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Over the course of the Covid-19 outbreak, and particularly in the last two weeks, the daily blog posts that Paul Eitelman and I have written have focused on the U.S. and the efforts of U.S. policy makers.

Why have we concentrated so much on the U.S.? It’s because of our belief that massive U.S. policy response is needed to ensure that the global downturn we’re experiencing does not turn into a permanent impairment to the global economy.Some of that perspective is informed by the fact that the U.S. economy is the largest in the world, and that as a country, the U.S. consistently runs a trade deficit. Put another way, America is a very large customer in the global economy, which means that permanent demand destruction in the U.S. has large impacts across the world.

Most of our focus on the U.S., however, is due to the fact that policy makers have more work to do to in America to limit the damage of this crisis than in other developed countries. Comparing the U.S. to Europe helps illustrate why.

Monetary policy: U.S. vs. Europe

Let’s start with monetary policy. The U.S. dollar is the principal reserve currency for the world. When crises such as the one we’re currently facing arise, there is tremendous demand for U.S. dollars. This demand is not limited to just America—importantly, it’s a demand seen everywhere in the world.

In order to make sure that global financial conditions do not tighten to the point where even more serious economic damage is done than has already occurred, the U.S. Federal Reserve (the Fed) has to ensure that there are enough dollars to meet this almost insatiable demand. Thus, the massive response of the Fed. Of course, the European Central Bank (ECB) and other central bankers have also responded to the liquidity needs of their constituencies, but the U.S. dollar occupies a unique place in the global financial system—and the Fed has recognized the responsibility of that privileged position.

Fiscal policy: U.S. vs. Europe

When comparing the fiscal relief packages seen in Europe to those in the U.S., some notable differences exist, particularly as it relates to the relative social safety nets of the U.S. and Europe. One of the keys to the success of the responses of policy makers is to try to limit the economic damage of the crisis, so as not to inflict significant permanent damage to the pipes and plumbing of commerce, or to the ability of the consumer to resume spending upon recovery from the virus.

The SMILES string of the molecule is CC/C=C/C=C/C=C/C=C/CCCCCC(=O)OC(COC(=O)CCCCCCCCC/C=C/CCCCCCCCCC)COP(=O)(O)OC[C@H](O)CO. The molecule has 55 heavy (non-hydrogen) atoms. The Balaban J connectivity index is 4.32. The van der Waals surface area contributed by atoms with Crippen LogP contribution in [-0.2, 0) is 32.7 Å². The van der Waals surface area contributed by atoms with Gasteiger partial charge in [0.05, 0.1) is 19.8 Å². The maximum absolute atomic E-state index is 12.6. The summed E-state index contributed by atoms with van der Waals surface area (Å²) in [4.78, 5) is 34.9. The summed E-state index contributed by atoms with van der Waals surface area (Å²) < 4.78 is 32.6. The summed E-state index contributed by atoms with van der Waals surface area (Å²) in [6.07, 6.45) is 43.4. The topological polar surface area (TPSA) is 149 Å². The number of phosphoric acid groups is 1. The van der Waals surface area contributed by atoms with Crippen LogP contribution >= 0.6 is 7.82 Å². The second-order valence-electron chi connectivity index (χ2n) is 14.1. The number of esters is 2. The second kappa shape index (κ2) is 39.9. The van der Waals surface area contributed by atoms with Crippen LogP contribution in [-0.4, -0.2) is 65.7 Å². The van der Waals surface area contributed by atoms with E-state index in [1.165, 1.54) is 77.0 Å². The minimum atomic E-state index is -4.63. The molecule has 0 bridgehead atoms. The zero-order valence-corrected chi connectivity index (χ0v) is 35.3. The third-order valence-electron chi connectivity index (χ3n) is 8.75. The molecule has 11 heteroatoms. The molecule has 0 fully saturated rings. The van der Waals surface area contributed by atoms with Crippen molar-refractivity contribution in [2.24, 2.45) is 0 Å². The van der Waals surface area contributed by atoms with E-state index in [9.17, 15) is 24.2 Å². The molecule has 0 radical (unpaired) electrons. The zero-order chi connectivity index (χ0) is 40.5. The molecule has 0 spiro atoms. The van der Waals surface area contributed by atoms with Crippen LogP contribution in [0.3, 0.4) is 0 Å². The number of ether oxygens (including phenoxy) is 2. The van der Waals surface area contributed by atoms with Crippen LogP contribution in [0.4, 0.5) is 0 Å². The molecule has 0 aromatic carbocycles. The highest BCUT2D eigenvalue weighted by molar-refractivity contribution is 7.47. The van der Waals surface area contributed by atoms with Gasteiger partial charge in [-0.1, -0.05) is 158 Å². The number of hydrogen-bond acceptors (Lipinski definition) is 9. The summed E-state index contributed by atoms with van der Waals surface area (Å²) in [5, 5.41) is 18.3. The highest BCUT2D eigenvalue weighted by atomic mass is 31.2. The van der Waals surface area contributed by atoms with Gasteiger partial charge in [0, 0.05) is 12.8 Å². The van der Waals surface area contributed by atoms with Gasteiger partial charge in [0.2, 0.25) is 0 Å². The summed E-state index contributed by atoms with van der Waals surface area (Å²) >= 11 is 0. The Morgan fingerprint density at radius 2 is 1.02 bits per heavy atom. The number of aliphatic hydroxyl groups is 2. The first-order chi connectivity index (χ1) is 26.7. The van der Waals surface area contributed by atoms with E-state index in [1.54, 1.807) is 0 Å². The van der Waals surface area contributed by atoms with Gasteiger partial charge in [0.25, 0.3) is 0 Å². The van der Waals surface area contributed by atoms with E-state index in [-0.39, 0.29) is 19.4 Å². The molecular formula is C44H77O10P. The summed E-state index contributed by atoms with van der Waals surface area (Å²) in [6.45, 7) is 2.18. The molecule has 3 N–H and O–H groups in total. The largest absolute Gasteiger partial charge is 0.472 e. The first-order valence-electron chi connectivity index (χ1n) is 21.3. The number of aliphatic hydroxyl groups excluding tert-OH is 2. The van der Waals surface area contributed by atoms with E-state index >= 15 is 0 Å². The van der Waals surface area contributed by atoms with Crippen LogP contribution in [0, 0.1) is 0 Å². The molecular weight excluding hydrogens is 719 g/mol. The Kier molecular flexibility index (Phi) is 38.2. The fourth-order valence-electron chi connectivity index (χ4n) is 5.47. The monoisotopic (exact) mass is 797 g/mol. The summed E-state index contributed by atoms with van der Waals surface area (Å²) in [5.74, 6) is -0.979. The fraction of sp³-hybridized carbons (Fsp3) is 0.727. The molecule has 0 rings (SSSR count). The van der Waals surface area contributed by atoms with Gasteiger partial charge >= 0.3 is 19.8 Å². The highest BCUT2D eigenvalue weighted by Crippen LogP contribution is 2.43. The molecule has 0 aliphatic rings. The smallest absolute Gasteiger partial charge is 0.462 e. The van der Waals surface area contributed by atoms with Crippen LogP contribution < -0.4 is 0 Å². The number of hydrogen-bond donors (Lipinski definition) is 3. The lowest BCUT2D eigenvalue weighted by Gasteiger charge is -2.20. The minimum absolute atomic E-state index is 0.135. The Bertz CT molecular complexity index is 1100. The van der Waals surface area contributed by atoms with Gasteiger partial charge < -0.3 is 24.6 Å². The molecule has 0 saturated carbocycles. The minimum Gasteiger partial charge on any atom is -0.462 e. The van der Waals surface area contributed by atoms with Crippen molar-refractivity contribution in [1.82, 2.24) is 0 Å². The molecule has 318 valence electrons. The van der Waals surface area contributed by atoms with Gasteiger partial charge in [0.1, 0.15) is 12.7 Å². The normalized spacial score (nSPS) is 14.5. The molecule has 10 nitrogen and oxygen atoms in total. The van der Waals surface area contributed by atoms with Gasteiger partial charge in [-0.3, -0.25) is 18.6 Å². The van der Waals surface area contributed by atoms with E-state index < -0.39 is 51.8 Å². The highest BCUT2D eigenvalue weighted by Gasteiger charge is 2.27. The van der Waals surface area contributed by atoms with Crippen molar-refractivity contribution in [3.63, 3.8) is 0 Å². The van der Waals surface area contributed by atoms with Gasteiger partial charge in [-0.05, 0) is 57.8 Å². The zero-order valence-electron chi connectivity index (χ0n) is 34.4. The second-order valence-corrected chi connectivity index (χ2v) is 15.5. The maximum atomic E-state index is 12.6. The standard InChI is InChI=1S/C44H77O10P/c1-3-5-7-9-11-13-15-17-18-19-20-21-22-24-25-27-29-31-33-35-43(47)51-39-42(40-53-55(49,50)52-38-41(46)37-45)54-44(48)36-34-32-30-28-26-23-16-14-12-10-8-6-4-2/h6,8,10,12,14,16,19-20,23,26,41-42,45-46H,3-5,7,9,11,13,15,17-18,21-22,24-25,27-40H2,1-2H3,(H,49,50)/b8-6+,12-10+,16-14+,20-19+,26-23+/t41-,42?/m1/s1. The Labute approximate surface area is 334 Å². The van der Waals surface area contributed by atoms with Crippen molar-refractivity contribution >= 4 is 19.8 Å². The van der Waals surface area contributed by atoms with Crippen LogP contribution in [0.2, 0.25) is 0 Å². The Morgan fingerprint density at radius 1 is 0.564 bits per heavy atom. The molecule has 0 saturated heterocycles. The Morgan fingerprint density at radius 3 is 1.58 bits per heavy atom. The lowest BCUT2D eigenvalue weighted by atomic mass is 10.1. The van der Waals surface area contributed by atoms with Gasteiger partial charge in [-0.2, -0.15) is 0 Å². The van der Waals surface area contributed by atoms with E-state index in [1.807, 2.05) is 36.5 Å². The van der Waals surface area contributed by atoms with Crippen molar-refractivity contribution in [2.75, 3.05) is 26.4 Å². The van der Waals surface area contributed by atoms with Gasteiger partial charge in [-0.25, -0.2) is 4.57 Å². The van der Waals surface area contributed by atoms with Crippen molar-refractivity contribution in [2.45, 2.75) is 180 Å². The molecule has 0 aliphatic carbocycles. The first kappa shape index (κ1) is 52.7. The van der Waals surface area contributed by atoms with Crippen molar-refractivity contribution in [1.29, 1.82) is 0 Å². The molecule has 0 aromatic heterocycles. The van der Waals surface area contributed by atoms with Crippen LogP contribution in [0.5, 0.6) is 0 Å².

In order to ensure consumers are not permanently impaired in their ability to consume, policy makers need to provide support. Bluntly, the social safety nets in Europe are more extensive than those in the U.S. Universal healthcare, more generous unemployment and sick leave benefits are among the most notable differences. In the U.S., just to match the existing safety nets in Europe, policy makers are having to make unique efforts to approve and fund that relief. An examination of the package approved by the Senate last night demonstrates how much of the focus is in those areas.

The net result is that the fiscal response necessary to avoid massive permanent consumer spending impairment is larger in the U.S. That is not to say Europe is off the hook in terms of fiscal relief, but rather to say the need is not as great.

To give some context to this, courtesy of our friends at UBS, here are the sizes of the packages being considered or approved in the U.S. and Europe, in terms of percentage of annual GDP (as of last night):

  • U.S. package passed by Senate: 10% of GDP
  • EU: 0.3% of GDP
  • France: 1.9% of GDP
  • Germany: 4% of GDP
  • Italy: 1.4% of GDP
  • Spain: 2.8% of GDP
  • UK: 3.2% of GDP (the UK is closer to the U.S. on some of these issues, and they may need to do more than the EU countries).

There are a lot of other countries that are initiating relief packages, but the above should give credence to the relative size of the U.S. packages. Ultimately, the U.S. is doing more in this crisis because more is needed.

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